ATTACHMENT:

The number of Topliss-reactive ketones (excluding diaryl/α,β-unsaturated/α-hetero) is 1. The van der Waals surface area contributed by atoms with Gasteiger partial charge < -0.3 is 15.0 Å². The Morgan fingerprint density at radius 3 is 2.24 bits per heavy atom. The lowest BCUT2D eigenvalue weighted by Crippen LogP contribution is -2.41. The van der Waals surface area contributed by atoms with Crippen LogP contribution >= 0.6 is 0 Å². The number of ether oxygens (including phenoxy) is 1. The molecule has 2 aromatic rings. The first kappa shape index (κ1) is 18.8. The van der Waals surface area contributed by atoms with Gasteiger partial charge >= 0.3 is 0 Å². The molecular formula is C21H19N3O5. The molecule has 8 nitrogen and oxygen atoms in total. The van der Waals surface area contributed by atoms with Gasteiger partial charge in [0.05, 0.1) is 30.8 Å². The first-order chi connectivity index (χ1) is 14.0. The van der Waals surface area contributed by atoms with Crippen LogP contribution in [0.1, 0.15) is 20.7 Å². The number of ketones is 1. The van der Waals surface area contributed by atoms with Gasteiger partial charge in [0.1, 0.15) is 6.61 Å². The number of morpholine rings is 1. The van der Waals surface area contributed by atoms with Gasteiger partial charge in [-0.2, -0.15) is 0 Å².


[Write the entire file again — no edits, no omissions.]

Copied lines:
The number of Topliss-reactive ketones (excluding diaryl/α,β-unsaturated/α-hetero) is 1. The van der Waals surface area contributed by atoms with Gasteiger partial charge < -0.3 is 15.0 Å². The Morgan fingerprint density at radius 3 is 2.24 bits per heavy atom. The lowest BCUT2D eigenvalue weighted by Crippen LogP contribution is -2.41. The van der Waals surface area contributed by atoms with Crippen LogP contribution >= 0.6 is 0 Å². The number of ether oxygens (including phenoxy) is 1. The molecule has 2 aromatic rings. The first kappa shape index (κ1) is 18.8. The van der Waals surface area contributed by atoms with Gasteiger partial charge >= 0.3 is 0 Å². The molecular formula is C21H19N3O5. The molecule has 8 nitrogen and oxygen atoms in total. The van der Waals surface area contributed by atoms with Gasteiger partial charge in [0.05, 0.1) is 30.8 Å². The first-order chi connectivity index (χ1) is 14.0. The van der Waals surface area contributed by atoms with Crippen LogP contribution in [0.1, 0.15) is 20.7 Å². The number of ketones is 1. The van der Waals surface area contributed by atoms with Gasteiger partial charge in [0.1, 0.15) is 6.61 Å². The number of morpholine rings is 1. The van der Waals surface area contributed by atoms with Gasteiger partial charge in [-0.2, -0.15) is 0 Å².